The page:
Clean Machine is a dynamics controller with features of both a saturator and a compressor. It has timing controls like a compressor, but it applies a continuous gain reduction curve like a saturator. It also has a third timing parameter called “transition”, to control the speed of the shift between attack and release modes, for more transparent control of dynamics.
At very fast settings and relatively low drive, Clean Machine acts like a saturator, subtly thickening the sound and gluing mix elements together. Slightly increase the attack and release times for gentler transient control and reduced harmonic distortion.
With higher levels of drive, Clean Machine can control large dynamic swings and peaks. Try a fast attack with a slow release, and notice how the compression sounds more transparent as you increase the transition time.
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Drive controls how far to push the input into the compression curve. More drive means more compression, with the ratio gradually curving from 1:1 to ∞:1. The units are decibels.
High pass controls a 6dB/octave high-pass filter on the sidechain. The units are hertz, specifying the frequency where the sensitivity of the compressor is reduced by 3dB. A higher frequency here means the compressor reacts less to bass.
Attack is the speed at which the compressor reacts to increases in level. The units are milliseconds.
Release is the speed at which the compressor reacts to decreases in level. The units are milliseconds.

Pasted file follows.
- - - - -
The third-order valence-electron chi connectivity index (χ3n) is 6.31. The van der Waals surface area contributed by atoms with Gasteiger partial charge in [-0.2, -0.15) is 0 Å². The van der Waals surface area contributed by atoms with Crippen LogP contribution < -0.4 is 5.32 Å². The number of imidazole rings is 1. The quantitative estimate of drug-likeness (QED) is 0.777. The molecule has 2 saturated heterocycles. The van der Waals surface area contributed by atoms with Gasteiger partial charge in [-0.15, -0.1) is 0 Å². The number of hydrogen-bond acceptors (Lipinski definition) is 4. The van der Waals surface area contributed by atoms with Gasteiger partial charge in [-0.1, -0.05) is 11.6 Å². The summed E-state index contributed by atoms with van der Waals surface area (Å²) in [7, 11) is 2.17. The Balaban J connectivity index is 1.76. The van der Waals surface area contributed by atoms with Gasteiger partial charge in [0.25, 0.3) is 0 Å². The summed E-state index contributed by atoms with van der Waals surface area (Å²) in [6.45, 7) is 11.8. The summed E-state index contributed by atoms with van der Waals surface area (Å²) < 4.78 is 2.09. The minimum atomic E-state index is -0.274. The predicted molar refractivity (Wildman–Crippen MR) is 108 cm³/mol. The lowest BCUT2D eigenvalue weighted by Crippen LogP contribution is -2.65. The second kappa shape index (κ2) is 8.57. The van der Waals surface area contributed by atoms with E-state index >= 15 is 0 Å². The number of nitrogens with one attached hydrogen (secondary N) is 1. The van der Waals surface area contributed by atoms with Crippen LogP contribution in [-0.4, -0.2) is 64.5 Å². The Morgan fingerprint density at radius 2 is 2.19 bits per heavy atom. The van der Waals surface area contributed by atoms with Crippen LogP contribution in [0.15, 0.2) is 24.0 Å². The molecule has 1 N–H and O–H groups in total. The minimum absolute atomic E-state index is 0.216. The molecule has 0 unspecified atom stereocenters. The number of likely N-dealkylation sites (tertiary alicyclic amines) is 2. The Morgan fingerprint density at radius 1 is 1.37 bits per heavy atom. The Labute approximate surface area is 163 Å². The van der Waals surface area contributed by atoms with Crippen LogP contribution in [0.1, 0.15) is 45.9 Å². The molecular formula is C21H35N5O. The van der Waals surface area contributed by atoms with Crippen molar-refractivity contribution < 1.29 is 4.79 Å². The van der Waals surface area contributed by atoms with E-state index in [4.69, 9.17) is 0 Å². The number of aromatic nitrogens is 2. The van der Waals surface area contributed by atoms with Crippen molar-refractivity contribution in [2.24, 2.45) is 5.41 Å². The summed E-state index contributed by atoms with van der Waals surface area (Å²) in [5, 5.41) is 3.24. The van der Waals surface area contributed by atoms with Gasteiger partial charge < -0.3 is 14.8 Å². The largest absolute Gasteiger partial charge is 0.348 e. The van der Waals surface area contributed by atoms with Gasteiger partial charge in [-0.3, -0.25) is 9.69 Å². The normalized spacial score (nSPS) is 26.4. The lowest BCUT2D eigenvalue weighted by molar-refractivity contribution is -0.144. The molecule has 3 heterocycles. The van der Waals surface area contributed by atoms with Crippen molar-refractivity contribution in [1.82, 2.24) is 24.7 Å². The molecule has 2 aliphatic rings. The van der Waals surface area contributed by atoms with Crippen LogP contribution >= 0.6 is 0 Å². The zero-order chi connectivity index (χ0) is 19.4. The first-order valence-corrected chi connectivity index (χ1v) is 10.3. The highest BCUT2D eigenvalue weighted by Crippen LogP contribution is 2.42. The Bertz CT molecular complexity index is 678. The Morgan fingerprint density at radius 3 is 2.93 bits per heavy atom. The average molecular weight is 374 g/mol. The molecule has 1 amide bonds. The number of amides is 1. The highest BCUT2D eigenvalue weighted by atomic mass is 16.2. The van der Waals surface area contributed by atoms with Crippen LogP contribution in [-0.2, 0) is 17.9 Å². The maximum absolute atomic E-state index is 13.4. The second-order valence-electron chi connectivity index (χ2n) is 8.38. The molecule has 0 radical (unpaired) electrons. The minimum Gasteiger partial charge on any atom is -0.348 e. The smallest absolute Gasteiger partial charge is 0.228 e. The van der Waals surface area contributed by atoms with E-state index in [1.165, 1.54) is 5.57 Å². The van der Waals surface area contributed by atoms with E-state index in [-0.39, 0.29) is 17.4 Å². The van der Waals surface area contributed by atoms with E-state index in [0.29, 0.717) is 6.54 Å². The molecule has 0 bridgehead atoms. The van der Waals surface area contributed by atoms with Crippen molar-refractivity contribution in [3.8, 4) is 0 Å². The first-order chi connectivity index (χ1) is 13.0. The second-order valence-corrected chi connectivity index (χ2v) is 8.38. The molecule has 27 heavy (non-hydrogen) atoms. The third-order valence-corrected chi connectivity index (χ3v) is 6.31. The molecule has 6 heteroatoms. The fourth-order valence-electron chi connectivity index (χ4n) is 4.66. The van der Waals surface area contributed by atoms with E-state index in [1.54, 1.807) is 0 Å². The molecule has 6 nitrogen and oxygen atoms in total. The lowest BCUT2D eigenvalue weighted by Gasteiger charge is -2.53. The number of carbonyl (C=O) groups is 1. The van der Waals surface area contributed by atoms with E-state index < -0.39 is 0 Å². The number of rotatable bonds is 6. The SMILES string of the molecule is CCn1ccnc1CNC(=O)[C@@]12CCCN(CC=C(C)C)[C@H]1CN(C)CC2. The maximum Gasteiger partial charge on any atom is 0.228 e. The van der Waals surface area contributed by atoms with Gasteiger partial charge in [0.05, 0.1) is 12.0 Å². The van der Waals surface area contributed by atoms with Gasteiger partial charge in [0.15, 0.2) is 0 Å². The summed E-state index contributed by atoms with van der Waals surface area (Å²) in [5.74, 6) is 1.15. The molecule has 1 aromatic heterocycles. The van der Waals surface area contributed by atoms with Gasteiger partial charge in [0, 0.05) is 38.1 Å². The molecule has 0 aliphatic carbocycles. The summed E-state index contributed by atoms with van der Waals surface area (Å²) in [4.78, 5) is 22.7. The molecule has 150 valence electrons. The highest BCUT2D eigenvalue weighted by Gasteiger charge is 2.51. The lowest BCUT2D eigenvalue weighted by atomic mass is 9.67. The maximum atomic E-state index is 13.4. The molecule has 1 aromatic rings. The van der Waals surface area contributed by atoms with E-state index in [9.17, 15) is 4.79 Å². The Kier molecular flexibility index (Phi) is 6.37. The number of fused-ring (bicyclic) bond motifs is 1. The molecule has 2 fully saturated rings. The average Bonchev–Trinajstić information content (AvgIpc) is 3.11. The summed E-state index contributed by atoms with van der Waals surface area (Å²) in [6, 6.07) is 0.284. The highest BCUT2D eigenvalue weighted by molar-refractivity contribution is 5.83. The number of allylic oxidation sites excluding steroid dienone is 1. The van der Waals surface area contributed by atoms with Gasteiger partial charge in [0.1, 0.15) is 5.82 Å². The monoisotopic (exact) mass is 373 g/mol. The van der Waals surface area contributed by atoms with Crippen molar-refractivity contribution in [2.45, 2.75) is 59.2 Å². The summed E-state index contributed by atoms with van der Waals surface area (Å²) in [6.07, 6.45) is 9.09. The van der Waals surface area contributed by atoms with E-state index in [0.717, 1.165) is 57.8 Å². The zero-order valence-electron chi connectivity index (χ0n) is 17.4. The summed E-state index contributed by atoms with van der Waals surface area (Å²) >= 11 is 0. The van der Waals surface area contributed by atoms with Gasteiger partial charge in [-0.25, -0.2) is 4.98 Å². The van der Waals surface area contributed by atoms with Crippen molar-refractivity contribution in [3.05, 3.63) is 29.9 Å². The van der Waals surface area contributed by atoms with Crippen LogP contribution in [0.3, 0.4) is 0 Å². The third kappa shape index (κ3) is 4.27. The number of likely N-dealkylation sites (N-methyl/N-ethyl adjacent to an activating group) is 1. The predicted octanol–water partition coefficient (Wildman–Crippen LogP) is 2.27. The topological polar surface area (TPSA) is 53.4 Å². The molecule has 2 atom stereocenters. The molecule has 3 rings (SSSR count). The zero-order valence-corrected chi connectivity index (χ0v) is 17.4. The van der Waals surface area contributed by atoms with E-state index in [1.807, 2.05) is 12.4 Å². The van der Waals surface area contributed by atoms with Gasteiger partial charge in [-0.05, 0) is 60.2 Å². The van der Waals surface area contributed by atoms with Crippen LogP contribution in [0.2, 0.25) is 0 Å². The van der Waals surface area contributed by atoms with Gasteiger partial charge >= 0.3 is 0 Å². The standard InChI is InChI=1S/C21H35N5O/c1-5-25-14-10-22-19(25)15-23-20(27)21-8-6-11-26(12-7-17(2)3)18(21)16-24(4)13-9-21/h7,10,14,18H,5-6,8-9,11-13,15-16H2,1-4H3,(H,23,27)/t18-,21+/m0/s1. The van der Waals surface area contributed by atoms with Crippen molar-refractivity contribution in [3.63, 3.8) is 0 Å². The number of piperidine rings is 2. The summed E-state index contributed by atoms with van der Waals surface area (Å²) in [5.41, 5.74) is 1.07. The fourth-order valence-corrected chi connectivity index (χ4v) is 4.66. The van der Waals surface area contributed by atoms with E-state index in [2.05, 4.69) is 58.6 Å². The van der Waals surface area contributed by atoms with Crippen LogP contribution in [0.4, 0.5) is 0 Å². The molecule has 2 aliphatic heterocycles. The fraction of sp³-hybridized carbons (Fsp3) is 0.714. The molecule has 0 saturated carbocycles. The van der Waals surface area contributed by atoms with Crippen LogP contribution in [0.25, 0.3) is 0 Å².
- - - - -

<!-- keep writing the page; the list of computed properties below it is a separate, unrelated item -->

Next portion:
Transition is the rate at which the compressor changes speed between attack and release. Clean Machine does not use a fixed attack or release time; rather, it uses the attack and release times as “targets” and is always in between the two of them, chasing one or the other. Transition time, specified in milliseconds, tells it how fast to chase.
At the fastest transition settings, the attack and release settings work as advertised: the compressor flips between distinct attack and release modes. As the transition time increases, these modes start to blur into one another. With a fast attack setting and a slow release, this allow transients to come through during the initial attack phase, followed by a quick initial release. The result is unobtrusive compression that adapts to the rhythm of the input signal.
Mix controls the relative mix of the compressed signal and the input. The units are percents. Clean Machine has an eventual compression ratio of ∞:1, and lower mix settings effectively reduce this ratio, for a more gentle compression curve. The gain reduction meter reflects gain reduction after mix is applied.
Make up controls how much gain to add to the output to compensate for compression. Make-up gain is applied after the mix stage. The units are decibels.
The gain reduction meter on the left shows much compression is happening. Each square represents one decibel.